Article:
Although Zimbabwe is halfway across the world, many Hong Kong people are quite familiar with the African country, not least because the daughter of its former leader Robert Mugabe, who fell from power recently, used to study at a university here.
And Mugabe’s wife also grabbed headlines in Hong Kong several years ago for assaulting journalists and buying a luxury home in Tai Po.
However, perhaps little known is that the city’s ties with Zimbabwe, the former Rhodesia, actually date back to long before its black people took power.
Rhodesia, like South Africa, used to be a British colony ruled by the white minority and racially segregated. The present-day Zimbabwe had been known as “Southern Rhodesia” until the colony declared unilateral independence in 1965.
Throughout the 1950s till the 70s, Hong Kong, also a British colony, had close trade relations with Rhodesia, which at that time was a very rich agricultural country that produced a lot of cotton and corn.
In particular, during the 70s when Hong Kong’s economy was still dominated by the manufacturing industry, Rhodesia was seen by many textile and garment factory owners in Hong Kong as one of the most “stable” suppliers and trading partners in Africa.
Many historians have attributed the economic prosperity of Rhodesia to the technological and capital input of white farm owners.
Apart from our close economic ties, there was also a lot of interaction between the white ruling elites in Rhodesia and Hong Kong. For example, Sir Douglas Clague, founder of Hutchison International, which would later become the Hutchison Whampoa, as well as co-founder of TVB, was born in Southern Rhodesia in 1917.
Sir Hugh Norman Walker, former Chief Secretary of the British colonial government in Hong Kong, had served in the administration of the Federation of Rhodesia and Nyasaland, a former British colony that included today’s Zimbabwe, Zambia and Malawi, back in the 50s before he came to our city.
During the early years of President Mugabe’s rule, he tried to retain the white farm owners by guaranteeing their rights. However, as the economy of Zimbabwe continued to deteriorate, Mugabe, who was desperate to hold on to his power, incited the indigenous black Zimbabweans to turn against the white minority.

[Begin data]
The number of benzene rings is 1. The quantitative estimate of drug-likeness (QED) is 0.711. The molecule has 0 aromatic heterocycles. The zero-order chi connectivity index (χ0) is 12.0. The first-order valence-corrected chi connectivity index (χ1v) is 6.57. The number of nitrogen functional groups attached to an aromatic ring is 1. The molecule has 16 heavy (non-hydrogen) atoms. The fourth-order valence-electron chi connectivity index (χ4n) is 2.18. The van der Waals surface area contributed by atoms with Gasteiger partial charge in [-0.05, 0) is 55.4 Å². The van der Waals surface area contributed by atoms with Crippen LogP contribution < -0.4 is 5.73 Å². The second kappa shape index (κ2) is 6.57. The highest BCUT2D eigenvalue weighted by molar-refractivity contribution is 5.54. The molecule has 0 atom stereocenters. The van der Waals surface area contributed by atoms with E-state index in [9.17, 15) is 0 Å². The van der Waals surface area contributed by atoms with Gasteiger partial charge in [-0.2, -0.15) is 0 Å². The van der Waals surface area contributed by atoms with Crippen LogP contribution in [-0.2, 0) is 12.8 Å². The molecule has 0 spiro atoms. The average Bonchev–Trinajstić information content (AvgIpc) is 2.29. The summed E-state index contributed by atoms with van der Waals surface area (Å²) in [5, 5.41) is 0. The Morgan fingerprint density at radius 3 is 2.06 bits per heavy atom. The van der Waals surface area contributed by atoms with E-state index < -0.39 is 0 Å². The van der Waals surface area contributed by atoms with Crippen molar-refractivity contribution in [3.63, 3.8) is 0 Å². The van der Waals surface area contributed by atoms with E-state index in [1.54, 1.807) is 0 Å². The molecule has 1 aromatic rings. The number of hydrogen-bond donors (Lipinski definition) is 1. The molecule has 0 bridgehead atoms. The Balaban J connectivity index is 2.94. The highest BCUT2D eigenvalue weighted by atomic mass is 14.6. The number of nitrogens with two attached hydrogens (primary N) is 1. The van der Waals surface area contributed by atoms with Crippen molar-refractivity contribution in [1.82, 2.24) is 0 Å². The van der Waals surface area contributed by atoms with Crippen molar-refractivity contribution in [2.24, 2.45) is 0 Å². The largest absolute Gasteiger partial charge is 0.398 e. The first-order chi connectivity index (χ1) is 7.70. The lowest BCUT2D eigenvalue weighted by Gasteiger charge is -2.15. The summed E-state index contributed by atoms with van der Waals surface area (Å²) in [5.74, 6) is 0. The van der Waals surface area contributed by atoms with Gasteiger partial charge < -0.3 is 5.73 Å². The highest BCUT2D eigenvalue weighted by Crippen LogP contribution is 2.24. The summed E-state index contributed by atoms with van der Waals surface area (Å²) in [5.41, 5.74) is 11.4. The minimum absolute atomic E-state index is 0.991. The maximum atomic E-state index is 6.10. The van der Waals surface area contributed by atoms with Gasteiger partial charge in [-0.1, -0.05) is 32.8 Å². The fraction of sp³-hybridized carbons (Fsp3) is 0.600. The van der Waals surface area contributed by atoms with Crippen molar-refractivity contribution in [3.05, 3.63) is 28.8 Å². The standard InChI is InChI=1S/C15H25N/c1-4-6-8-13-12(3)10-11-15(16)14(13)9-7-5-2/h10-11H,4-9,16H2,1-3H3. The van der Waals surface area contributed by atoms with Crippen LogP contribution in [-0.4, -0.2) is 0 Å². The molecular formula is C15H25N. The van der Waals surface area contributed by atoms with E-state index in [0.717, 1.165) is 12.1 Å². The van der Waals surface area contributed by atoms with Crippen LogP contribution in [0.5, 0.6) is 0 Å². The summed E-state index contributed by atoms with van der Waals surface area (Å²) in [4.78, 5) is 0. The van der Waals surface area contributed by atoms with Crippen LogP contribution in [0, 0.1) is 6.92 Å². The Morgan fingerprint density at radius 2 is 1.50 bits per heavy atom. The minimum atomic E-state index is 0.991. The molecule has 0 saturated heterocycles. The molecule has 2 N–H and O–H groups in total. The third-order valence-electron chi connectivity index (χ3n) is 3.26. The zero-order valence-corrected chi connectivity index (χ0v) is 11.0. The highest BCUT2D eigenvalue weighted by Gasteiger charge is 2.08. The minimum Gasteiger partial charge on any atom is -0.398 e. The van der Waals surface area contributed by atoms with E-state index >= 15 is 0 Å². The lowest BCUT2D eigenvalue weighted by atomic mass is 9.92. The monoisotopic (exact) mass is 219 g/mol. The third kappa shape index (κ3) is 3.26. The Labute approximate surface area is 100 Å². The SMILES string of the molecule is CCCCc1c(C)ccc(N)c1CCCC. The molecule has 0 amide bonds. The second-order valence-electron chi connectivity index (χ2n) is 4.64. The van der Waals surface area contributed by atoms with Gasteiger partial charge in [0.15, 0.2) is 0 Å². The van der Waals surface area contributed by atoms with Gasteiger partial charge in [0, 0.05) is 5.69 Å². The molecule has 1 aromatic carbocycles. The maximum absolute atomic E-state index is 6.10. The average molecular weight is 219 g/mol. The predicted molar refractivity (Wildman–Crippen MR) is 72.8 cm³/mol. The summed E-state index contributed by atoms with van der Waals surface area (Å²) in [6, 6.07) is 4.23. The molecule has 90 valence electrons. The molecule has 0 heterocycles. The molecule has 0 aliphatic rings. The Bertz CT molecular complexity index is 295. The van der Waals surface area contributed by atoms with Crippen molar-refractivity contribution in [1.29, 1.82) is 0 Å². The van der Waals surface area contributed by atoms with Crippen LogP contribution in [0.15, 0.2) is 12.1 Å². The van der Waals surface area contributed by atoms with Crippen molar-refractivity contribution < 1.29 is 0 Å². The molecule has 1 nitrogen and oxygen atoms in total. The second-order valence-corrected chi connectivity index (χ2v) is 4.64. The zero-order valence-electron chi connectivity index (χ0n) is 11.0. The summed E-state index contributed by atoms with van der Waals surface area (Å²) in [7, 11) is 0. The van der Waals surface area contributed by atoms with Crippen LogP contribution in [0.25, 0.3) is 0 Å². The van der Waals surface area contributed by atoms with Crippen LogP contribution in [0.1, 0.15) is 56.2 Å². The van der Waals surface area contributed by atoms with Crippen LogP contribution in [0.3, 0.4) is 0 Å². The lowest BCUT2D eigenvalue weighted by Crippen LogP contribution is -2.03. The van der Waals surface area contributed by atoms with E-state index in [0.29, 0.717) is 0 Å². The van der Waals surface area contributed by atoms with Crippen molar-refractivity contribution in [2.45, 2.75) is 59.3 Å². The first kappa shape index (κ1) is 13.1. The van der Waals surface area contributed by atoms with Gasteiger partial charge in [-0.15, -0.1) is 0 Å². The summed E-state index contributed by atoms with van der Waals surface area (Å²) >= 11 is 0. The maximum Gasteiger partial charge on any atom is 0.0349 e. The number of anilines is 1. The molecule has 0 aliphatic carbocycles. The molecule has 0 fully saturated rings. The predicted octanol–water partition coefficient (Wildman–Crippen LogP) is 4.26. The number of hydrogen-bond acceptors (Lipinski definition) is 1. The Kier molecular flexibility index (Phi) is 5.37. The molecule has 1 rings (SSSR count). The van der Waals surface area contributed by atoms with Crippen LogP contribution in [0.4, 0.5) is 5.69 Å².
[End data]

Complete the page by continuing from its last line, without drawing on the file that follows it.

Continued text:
In around 2000, Mugabe introduced a highly controversial land reform program, under which he made it legal for black Zimbabweans to seize land and properties from the local white people without compensation, resulting in a mass exodus of white farmers and landowners from the country along with their skills and capital.
Worse still, the indigenous black people who took control of the farms simply lacked the necessary knowhow and experience to run them, and hence the ensuing nationwide famine. And since then the name “Zimbabwe” has become rarely mentioned among the business circles in Hong Kong.
Luckily, Mugabe later found a powerful ally, namely China. In fact Mugabe’s relations with China date back to as early as the 1960s and 70s when he was leading an insurgency against the white regime, during which Beijing eagerly threw its weight behind him by providing his rebels with weapons and military training.
When Zimbabwe’s economy was on the brink of collapse as a result of western economic sanctions, Mugabe once again looked to Beijing for help. And since then China has become one of the very handful of countries that are still investing heavily in Zimbabwe, including its infrastructure, agriculture, energy and even military facilities.
No wonder the London newspaper Times once commented that “China could make Zimbabwe into its first modern colony.”
Even though the recently ousted Mugabe has insisted that he won’t go into exile, given the fact that he is still on good terms with Beijing, and given his money and properties in Hong Kong, it would seem totally reasonable if he finally seeks refuge in our city.
This article appeared in the Hong Kong Economic Journal on Dec 12
Translation by Alan Lee
[Chinese version 中文版]
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